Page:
What does Virus mean? Definition and Characteristics
The virus is a microscopic pathogen that infects cells in living organisms.
The term virus usually refers to those pathogens, infecting eukaryotic organisms, and the term bacteriophage or phage – to those infecting prokaryotic organisms.
Viruses are with microscopic size (15 – 350 nm) and are only visible with an electron microscope. They can have different shapes:
and multi-faceted prism, etc.
Viruses can only reproduce by subordinating and controlling living cells, as they do not have their own cellular self-replicating apparatus. Outside a living cell, viruses exist as independent viral particles, called virions. Each virion consists of genetic material and a capsid – a protein coat, surrounding and protecting the genetic material. In some virions, a lipid envelope surrounds the capsid.
The genetic material of the viruses is a small amount of nucleic acid (DNA or RNA). Depending on the nucleic acid, the viruses are generally grouped into RNA and DNA viruses. The nucleic acid can be single or double-stranded.
The capsid consists of multiple copies of one or a few different proteins. Each protein is encoded by a single gene and the viruses are able to store all the information for the capsid in a limited number of genes.
Viruses cannot multiply in artificial food environments, but only in living cells. They are tough intracellular parasites that use the synthesis systems and the energy of the cell in their reproduction. The viral nucleic acid carries information to program the host cell to synthesize viral-specific macromolecules.
The viruses are used in genetic engineering as vectors for the introduction of certain genes into studied cells.
What does Bacteria mean? Definition and Characteristics
Bacteria are prokaryotic single-celled organisms. Their size is microscopic. They have a cell wall, often wrapped in a mucous envelope, which protects the cell from unfavorable external conditions. Under the cell wall, the bacteria have a cell membrane, a cytoplasm, and nuclear material that is not restricted by a nuclear membrane. They can have one or more whips with which they move. Depending on the cell wall structure, the organization of its nuclear material, and some other characteristics, the bacteria are divided into eubacteria and archaebacteria. Recently, a number of researchers believe archebacteria should be separated into a separate kingdom.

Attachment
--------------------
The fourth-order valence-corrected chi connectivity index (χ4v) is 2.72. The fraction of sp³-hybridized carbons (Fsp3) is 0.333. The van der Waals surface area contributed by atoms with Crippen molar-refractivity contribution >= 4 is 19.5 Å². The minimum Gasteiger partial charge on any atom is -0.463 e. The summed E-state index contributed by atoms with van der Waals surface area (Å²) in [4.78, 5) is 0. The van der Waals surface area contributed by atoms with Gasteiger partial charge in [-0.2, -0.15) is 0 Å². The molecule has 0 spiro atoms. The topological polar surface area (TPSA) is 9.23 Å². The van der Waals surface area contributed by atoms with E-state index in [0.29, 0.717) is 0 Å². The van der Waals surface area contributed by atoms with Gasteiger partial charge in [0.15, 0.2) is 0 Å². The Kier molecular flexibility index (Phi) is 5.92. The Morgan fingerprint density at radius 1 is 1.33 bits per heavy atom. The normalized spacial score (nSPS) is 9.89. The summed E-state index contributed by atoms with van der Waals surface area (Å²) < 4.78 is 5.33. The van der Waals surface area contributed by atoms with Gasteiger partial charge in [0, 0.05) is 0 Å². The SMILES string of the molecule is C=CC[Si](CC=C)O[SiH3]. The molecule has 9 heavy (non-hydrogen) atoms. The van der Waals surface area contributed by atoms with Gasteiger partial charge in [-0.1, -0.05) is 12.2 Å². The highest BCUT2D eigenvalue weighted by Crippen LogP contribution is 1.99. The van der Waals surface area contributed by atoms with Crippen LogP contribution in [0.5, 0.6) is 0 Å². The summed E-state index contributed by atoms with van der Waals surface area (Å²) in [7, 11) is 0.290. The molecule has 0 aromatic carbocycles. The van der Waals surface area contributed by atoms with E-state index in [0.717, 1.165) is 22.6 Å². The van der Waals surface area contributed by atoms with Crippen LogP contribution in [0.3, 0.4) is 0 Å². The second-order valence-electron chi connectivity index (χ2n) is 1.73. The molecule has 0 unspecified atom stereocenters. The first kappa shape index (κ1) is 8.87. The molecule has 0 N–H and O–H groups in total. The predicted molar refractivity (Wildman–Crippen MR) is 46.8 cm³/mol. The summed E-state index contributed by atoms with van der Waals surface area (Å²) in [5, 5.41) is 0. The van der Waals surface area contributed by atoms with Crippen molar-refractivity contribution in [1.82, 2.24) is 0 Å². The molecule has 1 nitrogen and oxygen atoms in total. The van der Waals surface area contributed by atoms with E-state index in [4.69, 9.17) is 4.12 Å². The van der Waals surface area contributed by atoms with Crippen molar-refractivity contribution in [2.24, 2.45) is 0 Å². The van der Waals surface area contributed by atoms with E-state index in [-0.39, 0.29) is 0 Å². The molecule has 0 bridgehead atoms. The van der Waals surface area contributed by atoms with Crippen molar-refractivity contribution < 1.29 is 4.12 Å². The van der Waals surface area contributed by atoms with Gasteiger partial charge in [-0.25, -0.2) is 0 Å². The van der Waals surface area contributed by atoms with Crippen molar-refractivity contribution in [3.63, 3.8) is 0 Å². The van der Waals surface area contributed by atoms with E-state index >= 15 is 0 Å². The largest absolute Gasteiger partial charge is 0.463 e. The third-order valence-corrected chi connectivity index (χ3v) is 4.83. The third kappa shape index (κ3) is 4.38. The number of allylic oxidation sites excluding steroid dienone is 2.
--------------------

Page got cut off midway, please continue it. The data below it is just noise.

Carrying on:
The bacteria reproduce by division, rarely by budding. They are in a variety of different forms – rounded (cocci), rod-shaped (bacilli, clostridia, spirochetes, pseudomonads), spiral (spirochetes) and filamentous. Their diameter typically is 0.1 – 10 µm, their length – 1 – 20 µm.
The bacteria can be heterotrophs or autotrophs, aerobes or anaerobes. They are cosmopolites, occurring in soil, air, water, plants, animals, and humans. They participate in the circle of substances in nature, in the formation and destruction of useful minerals, in the formation of the structure and fertility of the soil. They are used in food, microbiological, chemical and other industries.
Pathogenic bacteria cause diseases to plants (bacterial diseases), animals and humans (anthrax, tuberculosis, brucellosis, etc.).
Similarities Between Virus and Bacteria
Similarities in Size of Virus and Bacteria
Viruses and bacteria are both with microscopic size and special equipment is necessary to observe them.
Similarities in Nucleus of Virus and Bacteria
They both contain nucleic acid, but do not have nucleus.
Similarities in ‘Enzymes’ of Virus and Bacteria
They both contain enzymes.
Similarities in ‘Disease’ of Virus and Bacteria
Viruses and some bacteria cause diseases.
Similarities in ‘Prevention’ of Virus and Bacteria
It is possible to build up immunity against some viruses and bacteria, and there are vaccines for diseases caused by both of them.
Some representatives of viruses and bacteria can be beneficial – for example viruses are used in genetic engineering, bacteria – in food industry.
Main points in Similarities of Virus and Bacteria:
- Virus is a microscopic pathogen that infects cells in living organisms. Viruses can only reproduce by subordinating and controlling other cells, as they themselves do not have their own cellular self-replicating apparatus.
- Bacteria are a prokaryotic single-celled organisms with a microscopic size. They reproduce via cell division and rarely – by budding.
- Viruses and bacteria both contain nucleic acid, but do not have a discrete nucleus. They both contain enzymes.
- Viruses and some bacteria cause diseases. It is possible to build up immunity against some viruses and bacteria, and there are vaccines for diseases caused by both of them.
- Some representatives of viruses and bacteria can be beneficial – for example, viruses are used in genetic engineering, bacteria – in the food industry.
Author: Dr. Mariam Bozhilova
Dr. Mariam Bozhilova has a Master’s degree in Ecology and PhD in Botany. Her main professional interests are in the fields of ecology, biology and chemistry. She has more than 10 years of professional experience in scientific research and environmental consultancy.